Caven blog

Tara Doyle

Judge rules severely anorexic woman should not be force-fed

A High Court judge, sitting at the Court of Protection in London, ruled last Friday that a severely anorexic woman, known only as ‘L’, need not be force-fed by her clinicians.

This ruling was made even though her life appears to be in imminent danger.

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Is it time for a law on voluntary euthanasia?

The family of a man with locked-in-syndrome announced his unexpected death from natural causes on Wednesday. This sad event came a week after the man lost his High Court claim to be allowed to end his life with the help of a doctor, as reported by BBC News.

Voluntary euthanasia, also known as assisted dying or assisted suicide, means that a person wants to die and is able to make their wishes known, but cannot accomplish this aim without the aid of another.

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MMR jab blamed for partially-deaf girl’s disablement

Last week, the Daily Mail reports, a 21-year-old Scottish woman, Katie Stephen, won a ruling that her deafness in one ear was due to an adverse reaction to the triple MMR (Measles, Mumps and Rubella) vaccine, which she was given at the age of 15 months.

She had alleged the adverse reaction was similar to the brain disease encephalitis.

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‘Honour killing’ and the law

Last week, a mother and father of Pakistani origin were handed life sentences after being found guilty of murdering their daughter (who had been resisting an arranged marriage) in a so-called ‘honour killing’. It is a sad fact that there are approximately 12 ‘honour killings’ per year in the UK.

Distressing cases like this, which have occurred in different ethnic communities within Britain, raise the question of how the justice system should deal with such crimes.

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‘Titled’ company director made £1.5 million from benefits scam

The Mail reports that this week at Southwark Crown Court, a self-styled ‘baronet’ was found guilty of conspiracy to defraud, and guilty of the further charge of dishonestly obtaining disability benefits.

Barry Brooks, a 49-year-old company director from Bromley in London, who insisted everyone called him ‘Sir’ Barry, claimed benefits after saying he had been in a car crash in March 1993.

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Shopkeeper pays £111,859 compensation after customer slips on ‘mushy grapes’

This week, Onkar Singh Gill, a grocer from Middlesex engaged in a seven-year-long legal battle, has been ordered by the Appeal Court in London to pay a large amount of compensation to a female customer who slipped on some fruit outside his shop.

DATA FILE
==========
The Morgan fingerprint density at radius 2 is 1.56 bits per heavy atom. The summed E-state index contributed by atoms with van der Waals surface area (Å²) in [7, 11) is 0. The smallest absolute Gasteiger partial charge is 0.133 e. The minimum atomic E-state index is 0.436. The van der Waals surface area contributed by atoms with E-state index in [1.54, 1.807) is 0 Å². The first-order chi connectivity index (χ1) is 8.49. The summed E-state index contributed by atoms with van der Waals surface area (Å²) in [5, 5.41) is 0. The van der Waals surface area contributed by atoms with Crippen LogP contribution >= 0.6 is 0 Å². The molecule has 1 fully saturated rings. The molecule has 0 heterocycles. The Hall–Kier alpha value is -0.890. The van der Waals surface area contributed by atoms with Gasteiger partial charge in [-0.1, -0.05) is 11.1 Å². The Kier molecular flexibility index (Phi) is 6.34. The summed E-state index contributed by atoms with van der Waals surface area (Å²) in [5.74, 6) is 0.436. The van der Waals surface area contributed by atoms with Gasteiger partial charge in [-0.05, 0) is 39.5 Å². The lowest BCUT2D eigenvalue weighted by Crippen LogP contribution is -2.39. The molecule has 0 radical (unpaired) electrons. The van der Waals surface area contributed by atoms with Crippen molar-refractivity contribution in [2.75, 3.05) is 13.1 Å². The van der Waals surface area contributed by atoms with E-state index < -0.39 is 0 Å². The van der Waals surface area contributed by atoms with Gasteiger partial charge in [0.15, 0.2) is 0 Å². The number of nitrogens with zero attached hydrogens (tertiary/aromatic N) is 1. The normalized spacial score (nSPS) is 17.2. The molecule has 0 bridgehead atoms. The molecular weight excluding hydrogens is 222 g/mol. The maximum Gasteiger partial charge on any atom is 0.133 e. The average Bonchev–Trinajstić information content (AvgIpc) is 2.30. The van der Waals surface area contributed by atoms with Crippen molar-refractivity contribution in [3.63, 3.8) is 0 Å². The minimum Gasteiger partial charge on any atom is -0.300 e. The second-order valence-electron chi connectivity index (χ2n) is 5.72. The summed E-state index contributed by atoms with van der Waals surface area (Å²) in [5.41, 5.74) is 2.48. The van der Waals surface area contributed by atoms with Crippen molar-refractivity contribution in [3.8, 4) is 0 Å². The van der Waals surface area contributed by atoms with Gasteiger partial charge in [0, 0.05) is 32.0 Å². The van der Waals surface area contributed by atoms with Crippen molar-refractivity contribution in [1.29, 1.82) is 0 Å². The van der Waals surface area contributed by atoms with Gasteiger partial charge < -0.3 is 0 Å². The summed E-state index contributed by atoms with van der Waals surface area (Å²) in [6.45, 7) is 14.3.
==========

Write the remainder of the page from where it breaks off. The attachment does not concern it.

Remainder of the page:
According to the Daily Mail, in November 2005 the customer, 57-year-old Samira Hassan, was looking at fruit on tables outside the shop in Greenford, when she slipped on some grapes lying on the pavement, despite wearing ‘sensible shoes’.

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Husband trashed marital home in divorce

A 56-year-old bankrupt builder has been given a two-year supervision order, after he trashed the marital home he shared with his 39-year-old wife in Werrington, Staffordshire.

The Daily Mail reports Kevin Fiore went on the rampage last September at the couple’s £130,000 home after Mrs Katrina Fiore walked out of the marriage, saying she wanted a divorce. The couple had known each other for 14 years, but only married four years ago.

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Latest statistics on ‘unduly lenient’ sentences revealed

The Attorney General’s office has released its annual statistics on complaints, which it receives about the length of some prison sentences and community punishments. The Telegraph reports that, in 2011, the Attorney General was sent around 400 such complaints.

If a victim or their family, the Crown Prosecution Service (CPS), or even an unconnected member of the public believes an offender’s sentence is too light for the crime in question, they may ask the Attorney General to examine the matter.

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Ex-NHS Chief drops unfair dismissal claim in ‘super-gag’ deal

A BBC investigation has claimed that Gary Walker, the former chief executive of the United Lincolnshire Hospitals Trust, has been silenced about the reasons he was sacked by his NHS employers.

Walker was officially dismissed from his £140,000-per-year post in February 2010 for swearing out loud at board meetings. Walker disagreed with the reason given, and launched an unfair dismissal claim.

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Mental health sufferers challenge DWP over new benefit system

Last Friday, at a hearing in the Royal Courts of Justice in London, a High Court judge considered whether to grant permission for a judicial review of the Work Capability Assessment (WCA), regarding its effect on people with mental health problems.

The WCA forms the basis of advice to the Department of Work and Pensions (DWP), which is responsible for awarding the new Employment and Support Allowance (ESA) to claimants who cannot work because of illness or disability. The ESA will have replaced Incapacity Benefit by 2014.

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